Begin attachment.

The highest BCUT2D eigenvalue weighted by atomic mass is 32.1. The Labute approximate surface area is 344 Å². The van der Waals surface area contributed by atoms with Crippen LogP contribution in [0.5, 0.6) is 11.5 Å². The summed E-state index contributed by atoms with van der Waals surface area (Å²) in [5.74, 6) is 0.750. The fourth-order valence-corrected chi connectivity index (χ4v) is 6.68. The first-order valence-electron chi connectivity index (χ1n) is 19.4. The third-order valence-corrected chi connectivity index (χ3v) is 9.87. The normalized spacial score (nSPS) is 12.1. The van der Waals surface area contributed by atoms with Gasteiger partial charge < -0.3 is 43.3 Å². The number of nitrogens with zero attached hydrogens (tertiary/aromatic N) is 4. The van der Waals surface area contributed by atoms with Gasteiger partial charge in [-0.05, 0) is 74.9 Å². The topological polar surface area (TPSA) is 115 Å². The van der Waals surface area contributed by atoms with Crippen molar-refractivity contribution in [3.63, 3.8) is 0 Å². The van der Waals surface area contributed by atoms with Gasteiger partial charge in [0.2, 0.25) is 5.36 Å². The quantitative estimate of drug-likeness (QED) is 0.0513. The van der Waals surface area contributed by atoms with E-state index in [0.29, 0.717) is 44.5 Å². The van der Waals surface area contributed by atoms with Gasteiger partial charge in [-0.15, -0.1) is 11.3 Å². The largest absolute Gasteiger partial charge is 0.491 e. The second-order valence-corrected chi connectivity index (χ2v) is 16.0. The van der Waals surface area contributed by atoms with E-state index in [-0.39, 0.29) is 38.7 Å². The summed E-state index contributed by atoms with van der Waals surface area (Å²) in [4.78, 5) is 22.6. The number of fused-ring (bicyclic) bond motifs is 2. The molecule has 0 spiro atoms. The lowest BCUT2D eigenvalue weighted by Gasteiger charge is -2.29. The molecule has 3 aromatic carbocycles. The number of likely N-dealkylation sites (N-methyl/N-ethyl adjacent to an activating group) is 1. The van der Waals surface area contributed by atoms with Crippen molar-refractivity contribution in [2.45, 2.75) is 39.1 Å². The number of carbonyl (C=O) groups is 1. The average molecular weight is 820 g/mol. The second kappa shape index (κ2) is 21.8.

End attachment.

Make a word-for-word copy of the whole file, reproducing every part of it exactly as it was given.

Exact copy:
The highest BCUT2D eigenvalue weighted by atomic mass is 32.1. The Labute approximate surface area is 344 Å². The van der Waals surface area contributed by atoms with Crippen LogP contribution in [0.5, 0.6) is 11.5 Å². The summed E-state index contributed by atoms with van der Waals surface area (Å²) in [5.74, 6) is 0.750. The fourth-order valence-corrected chi connectivity index (χ4v) is 6.68. The first-order valence-electron chi connectivity index (χ1n) is 19.4. The third-order valence-corrected chi connectivity index (χ3v) is 9.87. The normalized spacial score (nSPS) is 12.1. The van der Waals surface area contributed by atoms with Gasteiger partial charge < -0.3 is 43.3 Å². The number of nitrogens with zero attached hydrogens (tertiary/aromatic N) is 4. The van der Waals surface area contributed by atoms with Gasteiger partial charge in [-0.05, 0) is 74.9 Å². The topological polar surface area (TPSA) is 115 Å². The van der Waals surface area contributed by atoms with Crippen molar-refractivity contribution in [3.63, 3.8) is 0 Å². The van der Waals surface area contributed by atoms with Gasteiger partial charge in [0.2, 0.25) is 5.36 Å². The quantitative estimate of drug-likeness (QED) is 0.0513. The van der Waals surface area contributed by atoms with E-state index in [0.29, 0.717) is 44.5 Å². The van der Waals surface area contributed by atoms with Gasteiger partial charge in [-0.15, -0.1) is 11.3 Å². The largest absolute Gasteiger partial charge is 0.491 e. The second-order valence-corrected chi connectivity index (χ2v) is 16.0. The van der Waals surface area contributed by atoms with E-state index in [-0.39, 0.29) is 38.7 Å². The summed E-state index contributed by atoms with van der Waals surface area (Å²) in [4.78, 5) is 22.6. The number of fused-ring (bicyclic) bond motifs is 2. The molecule has 0 spiro atoms. The lowest BCUT2D eigenvalue weighted by Gasteiger charge is -2.29. The molecule has 3 aromatic carbocycles. The number of likely N-dealkylation sites (N-methyl/N-ethyl adjacent to an activating group) is 1. The van der Waals surface area contributed by atoms with Crippen molar-refractivity contribution in [2.45, 2.75) is 39.1 Å². The number of carbonyl (C=O) groups is 1. The average molecular weight is 820 g/mol. The second kappa shape index (κ2) is 21.8.